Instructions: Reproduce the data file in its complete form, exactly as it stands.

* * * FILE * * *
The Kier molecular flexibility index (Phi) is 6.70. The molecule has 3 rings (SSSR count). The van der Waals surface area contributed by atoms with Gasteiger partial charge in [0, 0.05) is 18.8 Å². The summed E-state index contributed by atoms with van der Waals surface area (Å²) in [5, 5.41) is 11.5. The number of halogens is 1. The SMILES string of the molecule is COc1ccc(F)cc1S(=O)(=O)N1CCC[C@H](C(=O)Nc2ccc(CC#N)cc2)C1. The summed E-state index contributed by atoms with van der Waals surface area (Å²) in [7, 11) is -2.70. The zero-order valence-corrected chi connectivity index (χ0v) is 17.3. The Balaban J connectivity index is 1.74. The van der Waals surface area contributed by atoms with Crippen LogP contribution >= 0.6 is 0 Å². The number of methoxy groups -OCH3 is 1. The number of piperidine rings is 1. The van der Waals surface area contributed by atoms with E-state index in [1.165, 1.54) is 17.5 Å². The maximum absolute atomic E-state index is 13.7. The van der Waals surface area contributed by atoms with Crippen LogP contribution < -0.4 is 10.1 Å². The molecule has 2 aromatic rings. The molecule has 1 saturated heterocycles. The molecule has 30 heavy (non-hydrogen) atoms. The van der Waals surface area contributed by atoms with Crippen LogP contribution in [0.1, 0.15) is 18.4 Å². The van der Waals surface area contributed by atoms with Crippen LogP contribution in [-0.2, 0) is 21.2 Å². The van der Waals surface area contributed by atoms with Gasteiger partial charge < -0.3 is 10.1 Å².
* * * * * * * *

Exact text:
The Kier molecular flexibility index (Phi) is 6.70. The molecule has 3 rings (SSSR count). The van der Waals surface area contributed by atoms with Gasteiger partial charge in [0, 0.05) is 18.8 Å². The summed E-state index contributed by atoms with van der Waals surface area (Å²) in [5, 5.41) is 11.5. The number of halogens is 1. The SMILES string of the molecule is COc1ccc(F)cc1S(=O)(=O)N1CCC[C@H](C(=O)Nc2ccc(CC#N)cc2)C1. The summed E-state index contributed by atoms with van der Waals surface area (Å²) in [7, 11) is -2.70. The zero-order valence-corrected chi connectivity index (χ0v) is 17.3. The Balaban J connectivity index is 1.74. The van der Waals surface area contributed by atoms with Crippen LogP contribution >= 0.6 is 0 Å². The number of methoxy groups -OCH3 is 1. The number of piperidine rings is 1. The van der Waals surface area contributed by atoms with E-state index in [1.165, 1.54) is 17.5 Å². The maximum absolute atomic E-state index is 13.7. The van der Waals surface area contributed by atoms with Crippen LogP contribution < -0.4 is 10.1 Å². The molecule has 2 aromatic rings. The molecule has 1 saturated heterocycles. The molecule has 30 heavy (non-hydrogen) atoms. The van der Waals surface area contributed by atoms with Crippen LogP contribution in [0.1, 0.15) is 18.4 Å². The van der Waals surface area contributed by atoms with Crippen LogP contribution in [-0.2, 0) is 21.2 Å². The van der Waals surface area contributed by atoms with Gasteiger partial charge < -0.3 is 10.1 Å².